Merrill Lifer Admits to Bank Fraud But Clients Don’t Know He’s Gone
A 25-year Merrill Lynch veteran in St. Paul, Minnesota, has signed a plea agreement with the federal government acknowledging two counts of bank fraud in which he borrowed millions of dollars over 15 years using the same muni bond fund portfolio as collateral that he had pledged to Merrill.
Jeffrey T. Kluge’s plea, which requires him to pay two community banks $8.67 million in restitution, serve five to six-and-a-half years in prison and pay a fine as high as $250,000, has created waves in the small Merrill office where he was a senior vice president producing more than $2 million, according to a source familiar with the events.
Kluge resigned in December before Merrill was aware of the federal investigation, according to his BrokerCheck history and another source familiar with the departure. His long-time partner Jeffrey Rathmanner, who had been with Merrill since 1995, left in the past few weeks and Merrill is expected to file a separation announcement on his regulatory records soon. Rathmanner, who was not a defendant in the federal case, did not respond to a message left at his home phone number.
Kluge’s title of senior vice president indicates that he generated $1 million in production credits and $1.5 million in revenue, according to Merrill’s 2017 compensation plan
The source said the team’s customers have not been informed of Kluge’s departure or of the plea agreement, and that accounts are being served by Michael Levitt, a broker who joined Merrill through its training program in 2011. “We have no comment,” said the team’s sales associate.
Brokers at the relatively small St. Paul branch received an e-mail this month telling them to refer any client questions to the branch administrator if they have specific questions on the departures and to deter them from moving their accounts.
“The primary objective is to reassure the client that Merrill Lynch’s attention to their financial matters will continue uninterrupted,” according to the message from Beverly Connelly, the administrator, that was read to AdvisorHub. “Remind them that they are in capable hands and that they still have the benefit of all of Merrill Lynch’s assets and resources…..”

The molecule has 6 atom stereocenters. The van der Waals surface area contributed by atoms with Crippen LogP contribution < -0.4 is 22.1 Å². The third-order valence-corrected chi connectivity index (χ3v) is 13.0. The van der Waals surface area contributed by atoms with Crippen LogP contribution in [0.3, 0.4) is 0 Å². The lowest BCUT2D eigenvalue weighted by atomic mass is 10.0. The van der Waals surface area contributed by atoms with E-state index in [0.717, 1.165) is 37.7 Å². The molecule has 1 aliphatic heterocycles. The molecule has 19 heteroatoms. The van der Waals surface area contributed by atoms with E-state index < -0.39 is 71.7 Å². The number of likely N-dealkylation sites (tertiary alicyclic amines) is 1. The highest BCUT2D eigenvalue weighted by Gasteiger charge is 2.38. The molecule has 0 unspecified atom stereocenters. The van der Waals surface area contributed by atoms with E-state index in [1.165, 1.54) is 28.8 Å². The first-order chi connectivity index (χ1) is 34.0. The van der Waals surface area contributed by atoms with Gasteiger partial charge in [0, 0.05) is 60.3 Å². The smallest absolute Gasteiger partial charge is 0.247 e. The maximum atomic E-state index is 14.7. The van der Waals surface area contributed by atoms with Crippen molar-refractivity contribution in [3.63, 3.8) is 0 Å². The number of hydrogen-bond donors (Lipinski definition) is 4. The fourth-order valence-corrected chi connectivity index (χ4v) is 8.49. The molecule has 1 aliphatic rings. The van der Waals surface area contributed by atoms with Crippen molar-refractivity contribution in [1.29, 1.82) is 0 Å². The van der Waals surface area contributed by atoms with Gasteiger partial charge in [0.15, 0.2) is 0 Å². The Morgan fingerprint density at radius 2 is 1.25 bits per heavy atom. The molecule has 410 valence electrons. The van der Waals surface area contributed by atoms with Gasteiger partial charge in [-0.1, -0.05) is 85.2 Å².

A Merrill spokesman declined to comment on any aspect of the situation, including whether Merrill is facing any litigation or regulatory issues and what its policies are on book allocation when two-thirds of a team leave. Connelly and St. Paul branch manager Chad Zawacki were out of the office on Wednesday, a person answering their phones said. They did not respond to messages for comment.
Kluge, who received a suspension letter from Finra on March 17 for failing to respond to the self-regulator’s request for information, did not respond to a call for comment. If he fails to request termination of the suspension that took effect last week he will be permanently barred from working for a U.S. broker-dealer under Finra rules.
Kluge’s lawyers at the Minneapolis law firm of Kelley, Wolter & Scott did not return a request for comment.
The broker obtained periodic line-of-credit increases from St. Paul-based Alliance Bank between April 2001 and November 2016, and had an outstanding balance of more than $5.989 million in November 16, according to the plea agreement filed in the U.S. District Court in Minnesota. Beginning in 2007, he obtained another credit line from Oakdale, Minn.-based Platinum Bank that was regularly renewed and had a draw-down loan balance of more than $2.68 million as of last November.
He provided doctored Merrill Lynch statements to both banks, giving Platinum a fictitious employee’s name and email, email@example.com, to substantiate his purported muni bond fund holdings at Merrill. He concealed from each bank that he was using the same alleged collateral for each of the lines, as well as the fact that he had already pledged the assets in his Merrill account to back loans he had received from the broker-dealer, according to the plea agreement.
“Merrill Lynch held a security interest in the assets,” the agreement said.
Kluge’s BrokerCheck record indicates that he may have been scurrying in recent months to generate money to cover his loans. Five customers between October and November 2016 alleged that he made unauthorized trades in their account. Each claim was settled for $40,004.47 with Merrill covering each one, according to the regulatory database.
A Minnesota state court last November notified Finra that Kluge was a defendant in two breach-of-contract/fraud cases related to selling property “with intent to delay or defraud creditors,” according to BrokerCheck. At least one of the cases was initiated on Nov. 22 by Alliance Bank, according to Debra Kosch, a bank spokeswoman.
“On November 23, the court issued an order in favor of the bank attaching Kluge’s assets,” she wrote in an email. “Alliance Bank remains a well-capitalized and profitable bank.”
State securities regulators also are investigating. “We are aware of Finra’s actions and are taking appropriate steps,” Julia Miller, a spokeswoman for the Minnesota Department of Commerce, the state securities regulator, wrote in an e-mail.